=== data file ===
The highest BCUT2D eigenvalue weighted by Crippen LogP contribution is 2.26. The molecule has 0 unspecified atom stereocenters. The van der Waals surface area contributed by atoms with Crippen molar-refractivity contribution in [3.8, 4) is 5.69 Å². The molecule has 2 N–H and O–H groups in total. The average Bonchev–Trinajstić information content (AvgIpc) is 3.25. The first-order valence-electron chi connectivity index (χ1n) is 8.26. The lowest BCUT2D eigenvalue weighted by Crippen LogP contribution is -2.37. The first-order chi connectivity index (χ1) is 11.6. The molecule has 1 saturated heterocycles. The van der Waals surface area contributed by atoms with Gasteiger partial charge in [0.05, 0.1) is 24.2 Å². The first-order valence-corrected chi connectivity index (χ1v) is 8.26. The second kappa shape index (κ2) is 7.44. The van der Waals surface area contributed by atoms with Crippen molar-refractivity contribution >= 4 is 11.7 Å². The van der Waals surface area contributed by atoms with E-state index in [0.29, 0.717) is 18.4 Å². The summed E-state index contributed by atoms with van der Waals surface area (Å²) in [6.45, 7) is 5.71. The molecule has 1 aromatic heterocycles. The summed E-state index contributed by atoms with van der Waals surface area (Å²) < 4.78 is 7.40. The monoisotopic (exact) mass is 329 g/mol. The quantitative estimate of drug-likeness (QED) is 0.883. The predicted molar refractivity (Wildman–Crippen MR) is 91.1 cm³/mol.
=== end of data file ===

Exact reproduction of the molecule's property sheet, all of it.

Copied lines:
The highest BCUT2D eigenvalue weighted by Crippen LogP contribution is 2.26. The molecule has 0 unspecified atom stereocenters. The van der Waals surface area contributed by atoms with Crippen molar-refractivity contribution in [3.8, 4) is 5.69 Å². The molecule has 2 N–H and O–H groups in total. The average Bonchev–Trinajstić information content (AvgIpc) is 3.25. The first-order valence-electron chi connectivity index (χ1n) is 8.26. The lowest BCUT2D eigenvalue weighted by Crippen LogP contribution is -2.37. The first-order chi connectivity index (χ1) is 11.6. The molecule has 1 saturated heterocycles. The van der Waals surface area contributed by atoms with Gasteiger partial charge in [0.05, 0.1) is 24.2 Å². The first-order valence-corrected chi connectivity index (χ1v) is 8.26. The second kappa shape index (κ2) is 7.44. The van der Waals surface area contributed by atoms with Crippen molar-refractivity contribution >= 4 is 11.7 Å². The van der Waals surface area contributed by atoms with E-state index in [0.29, 0.717) is 18.4 Å². The summed E-state index contributed by atoms with van der Waals surface area (Å²) in [6.45, 7) is 5.71. The molecule has 1 aromatic heterocycles. The summed E-state index contributed by atoms with van der Waals surface area (Å²) < 4.78 is 7.40. The monoisotopic (exact) mass is 329 g/mol. The quantitative estimate of drug-likeness (QED) is 0.883. The predicted molar refractivity (Wildman–Crippen MR) is 91.1 cm³/mol.